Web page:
It takes six long days before she can do more than strap a shitty old version of her arm back on and have the girls help drag her into appropriately reassuring positions around the Citadel. Deep down she knows that six days are nothing out of the seven thousand she's already clawed her way through here, but it doesn't seem to make any difference to the panic that the world will crumble again while she's out of it. It's not the pain; the pain was never the problem.
It's just that it was the absolute worst kind of strategy, launching an entirely unintended and impromptu coup whilst bled out and kitten-weak with two gaping holes in her side (and she knows exactly who to blame for that fool of an idea of how to save themselves). Six days laid out is six days too long with a power vacuum to consolidate.
Turns out, the girls - backed up by a couple of warily ruthless Vuvalini - are exactly in the right frame of mind for consolidating things all by themselves. It's just that it's not nearly as reassuring as she thought it would be, listening to them feed a little chaos into Joe's finely tuned machinery.
They take turns sitting with her through the first three days, when she's twitchy and feverish, curled up in her windowless room. They seem to think it's a good use of their time, keeping her company while she burns up. She wishes they wouldn't, but when they do leave, and she can't hear Toast recounting this is what's left and Capable humming between who came back and who did not, there's just the ringing in her ears and the barest edge of an infection to keep her awake. And the quiet is the worst part; the hive of industry has fallen silent as the grave and she can't help listening out for signs of life.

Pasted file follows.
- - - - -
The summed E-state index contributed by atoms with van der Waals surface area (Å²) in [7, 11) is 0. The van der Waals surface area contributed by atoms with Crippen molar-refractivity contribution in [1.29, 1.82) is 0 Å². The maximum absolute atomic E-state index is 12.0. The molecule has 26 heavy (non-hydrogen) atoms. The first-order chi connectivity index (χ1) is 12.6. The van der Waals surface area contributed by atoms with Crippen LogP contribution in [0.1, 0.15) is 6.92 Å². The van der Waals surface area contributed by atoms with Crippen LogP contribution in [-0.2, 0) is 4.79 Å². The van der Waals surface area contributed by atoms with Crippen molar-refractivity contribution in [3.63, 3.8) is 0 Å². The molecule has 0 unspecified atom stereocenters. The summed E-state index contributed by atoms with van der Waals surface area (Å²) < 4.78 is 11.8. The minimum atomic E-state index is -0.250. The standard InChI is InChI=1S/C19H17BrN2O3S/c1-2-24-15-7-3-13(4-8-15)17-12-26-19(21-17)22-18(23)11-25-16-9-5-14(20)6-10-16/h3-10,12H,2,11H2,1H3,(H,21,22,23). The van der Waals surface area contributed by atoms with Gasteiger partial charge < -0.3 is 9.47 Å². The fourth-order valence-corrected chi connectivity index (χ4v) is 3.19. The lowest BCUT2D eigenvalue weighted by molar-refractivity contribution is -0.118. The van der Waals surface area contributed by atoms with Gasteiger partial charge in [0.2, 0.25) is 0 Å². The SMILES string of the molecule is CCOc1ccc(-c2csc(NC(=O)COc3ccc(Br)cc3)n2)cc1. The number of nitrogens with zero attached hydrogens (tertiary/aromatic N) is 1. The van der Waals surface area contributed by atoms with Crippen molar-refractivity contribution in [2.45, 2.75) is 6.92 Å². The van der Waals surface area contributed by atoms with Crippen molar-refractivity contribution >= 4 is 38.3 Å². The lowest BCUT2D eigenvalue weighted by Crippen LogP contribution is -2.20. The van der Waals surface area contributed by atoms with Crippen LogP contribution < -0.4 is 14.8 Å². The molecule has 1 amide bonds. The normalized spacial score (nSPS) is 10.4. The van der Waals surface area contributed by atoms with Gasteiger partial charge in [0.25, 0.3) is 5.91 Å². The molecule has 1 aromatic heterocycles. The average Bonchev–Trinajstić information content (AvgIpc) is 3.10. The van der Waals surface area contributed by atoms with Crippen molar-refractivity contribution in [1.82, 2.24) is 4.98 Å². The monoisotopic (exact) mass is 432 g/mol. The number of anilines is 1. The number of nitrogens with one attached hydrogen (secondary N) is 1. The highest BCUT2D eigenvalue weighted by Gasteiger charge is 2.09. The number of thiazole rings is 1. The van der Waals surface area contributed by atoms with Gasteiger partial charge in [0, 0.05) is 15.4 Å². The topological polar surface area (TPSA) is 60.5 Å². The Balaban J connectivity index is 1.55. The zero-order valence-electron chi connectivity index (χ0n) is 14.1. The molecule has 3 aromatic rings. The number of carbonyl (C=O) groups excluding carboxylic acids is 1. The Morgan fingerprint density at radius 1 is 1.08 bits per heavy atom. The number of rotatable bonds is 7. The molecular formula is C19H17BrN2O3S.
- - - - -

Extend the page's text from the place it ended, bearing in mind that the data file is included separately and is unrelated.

She opens her eyes on the first day, and Angharad is leaning over her, as cool and lovely as ever she was. The lamplight throws the scars on her forehead into subtle patterns and sets her hair to glowing. She leans closer and whispers
Plant one and watch something die.
There's a fever haze then that sets her teeth to rattling, and nobody there when she opens her eyes. Furiosa buries her face in the thin pillow and hunches back down against the shakes; flinches back again as the stitches catch. She can't even tell anymore if it's rigors or soundless laughter, crackling silently down her parched throat and pulling at the scars. But she does know it takes more than a dead girl to send her reeling these days; that she's always been good at making things die. There's a whole long line of dead girls in the sand, waiting their turn if ever she wants to start down that road.
It's just this one, churning to the surface of an overheated mind right now. All that water sending them a little more crazy.
The door opens - true/not true - and it's Dag with more water, frowning at her.
Part of her wants to point out that this was never the plan; she never set out to do anything more than survive it; never planned to be in charge of anything more than her original war party, and best not mention the part where she had screwed them over pretty comprehensively to begin with. She traded that long line of ghosts for the right to walk in the sun this far, and now she can't quite comprehend being responsible for all these other creatures for any more than the long night's run she had planned; can't quite parse how to protect anyone like this, without a war rig and all the guns she can carry. How do you do any of this with a Citadel of refugees and pups and mothers and girls (who have only helped carry her all the way here)?
She has an inkling he only saved her so that he wouldn't be the only one left looking out for them. She's not sure she wouldn't have done the same thing.
On the sixth day she leans against a wall high up on the terrace; tries to breathe, and watches Capable and Cheedo charm the crowd below. She thinks they're learning to look out for themselves pretty swiftly now, and far more elegantly than she ever did for herself, or anyone else.